July 9, 2012

Misdeed or Misjudged

By Kevin VanGorden, Program Intern
Photos by Kevin VanGorden

Often, the first time we hear about a carnivore, it’s due to some misdeed or misinterpreted action that has led us to believe that these creatures are truly terrifying. Little Red Riding Hood is a prime example of a story we all hear when we are children, a classic story condemning a carnivore, in this case a wolf, as something to truly be frightened of. Not All carnivores are portrayed as man eaters, for instance the bobcat and fox are often thought of as a vexation for those rearing livestock, particularly small mammals and birds.

One animal in particular comes to mind when I think of misjudged animals here at Squam Lakes Natural Science Center; the mountain lion. The mountain lion as we know it here in New England, also called the cougar and nearly 40 other names, has paid a heavy price for its bad reputation. In New Hampshire the mountain lion is considered an extirpated species, meaning that it is locally extinct. Many reports of mountain lion sightings do float in to New Hampshire Fish & Game, although many of these sightings cannot be confirmed, it is believed that these mountain lions are simply passing through the state and are not long term residents.

 Mountain lions are very athletic, capable of leaping 15 feet high and as far as 30 feet from a standstill. Their slender muscular bodies allow them to move at speeds up to 35 mph for short periods of time. Weighing in between 100 and 180lbs and reaching lengths of 5.5-8 feet long, it is hard to imagine that creatures of this size are as silent and stealthy as they are. Mountain lions use their supreme stealth to stalk and hunt their prey, primarily deer, elk, and moose, although they have been known to take smaller mammals such as coyotes and raccoons.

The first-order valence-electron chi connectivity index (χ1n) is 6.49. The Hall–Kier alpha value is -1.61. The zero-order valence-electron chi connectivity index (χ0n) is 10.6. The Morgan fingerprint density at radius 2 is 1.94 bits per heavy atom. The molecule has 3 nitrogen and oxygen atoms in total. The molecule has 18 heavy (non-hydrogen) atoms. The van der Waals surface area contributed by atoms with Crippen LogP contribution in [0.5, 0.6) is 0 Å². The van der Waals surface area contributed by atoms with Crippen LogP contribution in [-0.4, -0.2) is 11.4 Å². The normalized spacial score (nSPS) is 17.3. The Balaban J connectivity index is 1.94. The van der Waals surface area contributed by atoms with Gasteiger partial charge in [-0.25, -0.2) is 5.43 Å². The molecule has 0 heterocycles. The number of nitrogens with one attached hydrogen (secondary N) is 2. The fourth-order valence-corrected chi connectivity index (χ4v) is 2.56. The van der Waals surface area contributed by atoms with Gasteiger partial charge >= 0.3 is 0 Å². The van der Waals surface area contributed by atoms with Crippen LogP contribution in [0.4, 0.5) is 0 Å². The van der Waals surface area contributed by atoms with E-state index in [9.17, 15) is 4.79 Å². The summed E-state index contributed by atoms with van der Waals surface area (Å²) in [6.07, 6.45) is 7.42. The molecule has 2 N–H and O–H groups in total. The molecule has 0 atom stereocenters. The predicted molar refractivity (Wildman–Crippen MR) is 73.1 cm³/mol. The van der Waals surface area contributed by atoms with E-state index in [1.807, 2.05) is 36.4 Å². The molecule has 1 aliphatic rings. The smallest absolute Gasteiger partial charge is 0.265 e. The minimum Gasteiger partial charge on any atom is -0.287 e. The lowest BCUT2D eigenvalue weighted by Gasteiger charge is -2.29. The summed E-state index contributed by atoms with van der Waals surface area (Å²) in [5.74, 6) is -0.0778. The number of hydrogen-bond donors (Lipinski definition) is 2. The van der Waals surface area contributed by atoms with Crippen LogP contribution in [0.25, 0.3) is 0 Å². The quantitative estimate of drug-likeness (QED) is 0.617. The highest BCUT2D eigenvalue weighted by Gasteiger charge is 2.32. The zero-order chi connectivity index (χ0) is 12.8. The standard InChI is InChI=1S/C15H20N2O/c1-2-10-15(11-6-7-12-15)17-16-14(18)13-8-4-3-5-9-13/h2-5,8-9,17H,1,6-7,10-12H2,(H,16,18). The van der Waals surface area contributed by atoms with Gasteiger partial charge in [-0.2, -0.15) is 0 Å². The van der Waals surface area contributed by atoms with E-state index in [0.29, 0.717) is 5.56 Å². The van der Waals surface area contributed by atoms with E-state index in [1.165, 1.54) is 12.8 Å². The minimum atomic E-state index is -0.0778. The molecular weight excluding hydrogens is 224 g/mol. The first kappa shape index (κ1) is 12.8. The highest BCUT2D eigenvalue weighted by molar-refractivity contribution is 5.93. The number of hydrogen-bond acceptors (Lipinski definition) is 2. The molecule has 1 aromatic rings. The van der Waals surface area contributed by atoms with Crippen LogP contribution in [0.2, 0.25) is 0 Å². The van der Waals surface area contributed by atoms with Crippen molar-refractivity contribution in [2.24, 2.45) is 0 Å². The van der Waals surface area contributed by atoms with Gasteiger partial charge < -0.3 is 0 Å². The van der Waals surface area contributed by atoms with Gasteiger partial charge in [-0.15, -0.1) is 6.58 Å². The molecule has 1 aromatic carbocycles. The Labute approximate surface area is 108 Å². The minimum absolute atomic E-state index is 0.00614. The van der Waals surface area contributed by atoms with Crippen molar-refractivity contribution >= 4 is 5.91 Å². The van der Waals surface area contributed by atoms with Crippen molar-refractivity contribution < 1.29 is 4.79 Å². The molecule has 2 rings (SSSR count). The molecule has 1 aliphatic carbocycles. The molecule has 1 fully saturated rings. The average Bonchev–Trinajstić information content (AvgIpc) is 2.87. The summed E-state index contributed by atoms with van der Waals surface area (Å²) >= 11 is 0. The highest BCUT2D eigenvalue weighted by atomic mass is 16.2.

Mountain lions, like most wild animals, normally avoid humans, cities and towns. Habitat destruction and deforestation have limited the mountain lion’s range and forced some contact between humans and mountain lions. Ranch hands and farmers fearing for their livestock have actively hunted and killed mountain lions. Many stories of hikers and outdoorsmen being stalked in the mountains have surfaced causing widespread panic and alarm throughout the United States. Cast as a villain in many classic westerns and TV shows, the mountain lion has had a hard public opinion to battle.

With its incredible adaptations and supreme stealth it is not hard to see why this amazing creature so quickly became feared. One thing we must always remember is that mountain lions are merely trying to survive in a world that is changing faster than ever before. Every animal has a role in nature, wither it be as predator or prey. The mountain lion helps to control the deer population which in turn helps more plants to survive to become food for other animals. Next time you are out in the woods, at a zoo, or here at the Science Center, take some time to absorb the incredible adaptations of these and many other animals.

No comments: